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Be a gamer, Be a leader!

w00t! I hear the clicking noises of electronic gear being powered up like say the warp engines of the Enterprise… Scotty would be proud! And you might be wondering what does this have anything to do with leadership?

In fact, a lot more than meets the game console. Many of my own leadership lessons began with games (sports as well)…which I didn’t know at the time. Fast forwarding 15-20 years later, throw in some hindsight science and a cool article from Forbes, From MMO To CEO, to prompt a trip down memory lane on how gaming and leadership skills are one and the same. In particular, two games I really loved and stood out for me – Classic Sim City Classic Sim City

and Netrek (the Netrek official homepage states that the game is more like a sport such as basketball which I agree 100% with – the two best games to learn teamwork, IMHO).
Netrek screen shot

So…how does leadership skills come from playing these games? To oversimplify a bit, you’ll find two basic components to business leadership:
1. people or personal related capabilities and
2. business or strategic capabilities (e.g. management)

How do the games help with developing these skills? From Netrek, it’s very easy. The simple goal of the game is to genocide the other race. There’s 8 of you versus the 8 of them. To genocide the other race, there’s only one way – take all the other side’s planets. Sounds simple right … but not so simple to execute. And that’s the beauty of the game. To successfully achieve this goal, there’s a simple strategy:
1. Gain the capability to carry armies on your ship – kill others or bomb sufficient planets to gain this capability.
2. Take enemy planets by using your own armies that you carry.
3. Repeat steps 1 and 2.

So the whole game is all about executing these 3 basic steps over and over again until there’s a winning side. The more efficient and effective you are at it, the probability of winning goes up. As you might guess, the other side is furiously and vigorously performing these same three steps to achieve the exact same mission as you and your team. Their ability to be better at it than you, will naturally frustrate your progress…and vice versa. So what happens during the ebb and flow of the battle? Many things – a test of will by the combatants to win, team work, communication, subjugation of individual glory and rank against team goals, team mates coming and going (because to genocide and win may take hours(!)) changing team chemistry and skill level, game glitches such as computer crashes or network instability giving one side a bigger advantage against another, changing tactics, different in-game strategies depending on game environment… so much more. A simple game with significant game complexities! In the first week that I played it, I spent 80+ hours in 4-5 days over Thanksgiving holiday week. Totally addictive this game and even today, my memories of it are pretty fresh – feeling the energy of the game and the intense camaraderie one builds during battle with your teamates to stave off genocide and defeat whilst trying to achieve victory at all costs (because you sat in that computer screen for hours and you better have something to show for it!). What happened during the days I played was we had created intra-collegiate teams and league games and even a “playoff” system. That means teambuilding skills were also developed and tested as you built your team of 8-12 to battle for supremacy.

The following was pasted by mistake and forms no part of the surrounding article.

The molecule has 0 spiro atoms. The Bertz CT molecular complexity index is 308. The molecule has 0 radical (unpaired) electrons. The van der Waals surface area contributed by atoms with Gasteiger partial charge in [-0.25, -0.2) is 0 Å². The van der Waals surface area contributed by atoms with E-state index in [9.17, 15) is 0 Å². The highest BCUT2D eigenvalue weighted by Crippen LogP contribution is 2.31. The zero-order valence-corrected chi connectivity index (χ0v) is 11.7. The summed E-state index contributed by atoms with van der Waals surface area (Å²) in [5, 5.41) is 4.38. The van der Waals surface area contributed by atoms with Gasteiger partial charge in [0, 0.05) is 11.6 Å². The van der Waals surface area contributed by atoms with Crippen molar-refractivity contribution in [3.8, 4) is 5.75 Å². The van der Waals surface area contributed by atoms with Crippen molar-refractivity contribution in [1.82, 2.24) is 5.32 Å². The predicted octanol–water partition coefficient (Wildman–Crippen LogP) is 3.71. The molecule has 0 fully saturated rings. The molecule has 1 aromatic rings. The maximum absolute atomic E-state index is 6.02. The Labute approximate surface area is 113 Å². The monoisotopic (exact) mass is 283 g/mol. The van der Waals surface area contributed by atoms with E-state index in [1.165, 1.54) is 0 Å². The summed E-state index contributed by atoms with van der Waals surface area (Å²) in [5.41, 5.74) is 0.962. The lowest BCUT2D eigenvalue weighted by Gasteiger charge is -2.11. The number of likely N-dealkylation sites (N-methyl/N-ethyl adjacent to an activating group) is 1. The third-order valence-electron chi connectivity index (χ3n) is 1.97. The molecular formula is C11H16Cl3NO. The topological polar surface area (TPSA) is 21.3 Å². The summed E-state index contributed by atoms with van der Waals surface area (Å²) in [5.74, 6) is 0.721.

The following leaderships skills were developed:
1. Communication – Listening skills, clear communications, negotiate amongst teammates to achieve tactical and strategic objectives,
2. Drive for Excellence – personal development to improve gaming skills, commitment to team goals, self-sacrifice of individual goals for the team, resilience and perserverence (emotional, physical, intellectual),
3. Achieve results – team building, uses expertise to support team goals/objectives, manage change, take initiative, deliver results,
4. Develop successful relationships – foster cooperation and partnerships, support individual diversity, guide/coach teammates etc.

To be honest, the time I spent was really extreme, had alot of fun, and learned many practical aspects of leadership along the way.

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